Developer Abuse? City Reviews Tax Incentive Program 

The city launched a tax incentive program in 1979 to encourage homeowners to fix up rundown buildings in blighted neighborhoods.

But in recent years it's become a favorite of the city's biggest developers, who can incorporate small structures that qualify for the program into new, much larger construction projects while reaping millions of dollars in tax breaks.

That may change soon. After Style Weekly revealed in May how developers were using the tax abatement for rehabilitated real estate program to get breaks on massive new developments, City Councilman Parker Agelasto asked the assessor's office to launch a review of all structures currently receiving abatements under the program.

He and Councilwoman Kathy Graziano also are pursuing long-term changes that would tighten the rules and eliminate what Agelasto says is viewed by some people as developer abuse.

"Since this story was done by Style," he says, "we've been working on a set of recommendations."

It's too soon to talk about specifics, Agelasto says, but City Assessor James Hester confirms that his office has launched a review of all 7,000 properties receiving tax abatements worth a total of about $22 million this year.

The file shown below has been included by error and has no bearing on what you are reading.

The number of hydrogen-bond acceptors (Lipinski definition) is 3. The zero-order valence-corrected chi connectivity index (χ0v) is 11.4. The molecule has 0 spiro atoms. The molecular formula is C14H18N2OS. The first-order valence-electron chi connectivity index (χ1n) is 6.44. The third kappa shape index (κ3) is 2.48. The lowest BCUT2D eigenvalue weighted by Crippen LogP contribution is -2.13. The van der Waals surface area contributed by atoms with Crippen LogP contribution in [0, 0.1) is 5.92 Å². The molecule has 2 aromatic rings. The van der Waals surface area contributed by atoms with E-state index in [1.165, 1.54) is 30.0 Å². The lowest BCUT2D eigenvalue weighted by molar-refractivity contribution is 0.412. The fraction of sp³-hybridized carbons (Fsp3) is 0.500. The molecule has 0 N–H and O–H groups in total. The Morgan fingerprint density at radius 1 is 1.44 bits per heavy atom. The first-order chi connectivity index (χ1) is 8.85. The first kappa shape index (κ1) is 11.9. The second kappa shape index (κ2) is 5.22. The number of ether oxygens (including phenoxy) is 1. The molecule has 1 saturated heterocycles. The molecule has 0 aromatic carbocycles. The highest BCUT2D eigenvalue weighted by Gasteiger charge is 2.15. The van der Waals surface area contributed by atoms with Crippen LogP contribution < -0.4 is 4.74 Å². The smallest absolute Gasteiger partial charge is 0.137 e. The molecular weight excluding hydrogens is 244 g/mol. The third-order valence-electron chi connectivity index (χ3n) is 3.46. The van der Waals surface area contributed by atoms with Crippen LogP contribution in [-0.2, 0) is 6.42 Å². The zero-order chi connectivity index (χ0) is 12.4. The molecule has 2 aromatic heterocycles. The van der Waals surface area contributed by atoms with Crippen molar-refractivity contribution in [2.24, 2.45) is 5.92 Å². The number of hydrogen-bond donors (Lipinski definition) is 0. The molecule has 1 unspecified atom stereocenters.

"We're establishing a priority list of rehab credits that we're going to take a second look at," Hester says. About 40 properties have made the list so far, he says.

Hester's office already revoked $2.4 million worth of abatements set to go to a 131-apartment complex under development by Louis H. Salomonsky at 18th and Cary streets. Salomonsky had qualified for the abatement by moving an 11-by-20-foot pump house onto the property and incorporating one of its walls into the side of the $24-million complex.

Other planned projects have been caught in limbo, including developer Ron Hunt's planned 151-unit Hatcher Tobacco Flats in Manchester, which initially qualified for the program because it incorporated a 4,000-square-foot sewage house for the complex's entrance. Hunt says he won't be able to build the project if it's excluded from the program.

Both Hunt and Salomonsky say it's a mistake to disqualify their projects. Salomonsky says in its current form, the abatement program is an "enormous stimulus to development."

Hunt says he can live with new rules once they're developed, but says for projects in the works, it's devastating. There's no question tightening access to the program will slow development, he says.

"You will not have new construction because the abatement makes a huge difference," Hunt says. "So there will be a lot of deals that won't be done because you can't use the tax abatement — no question."

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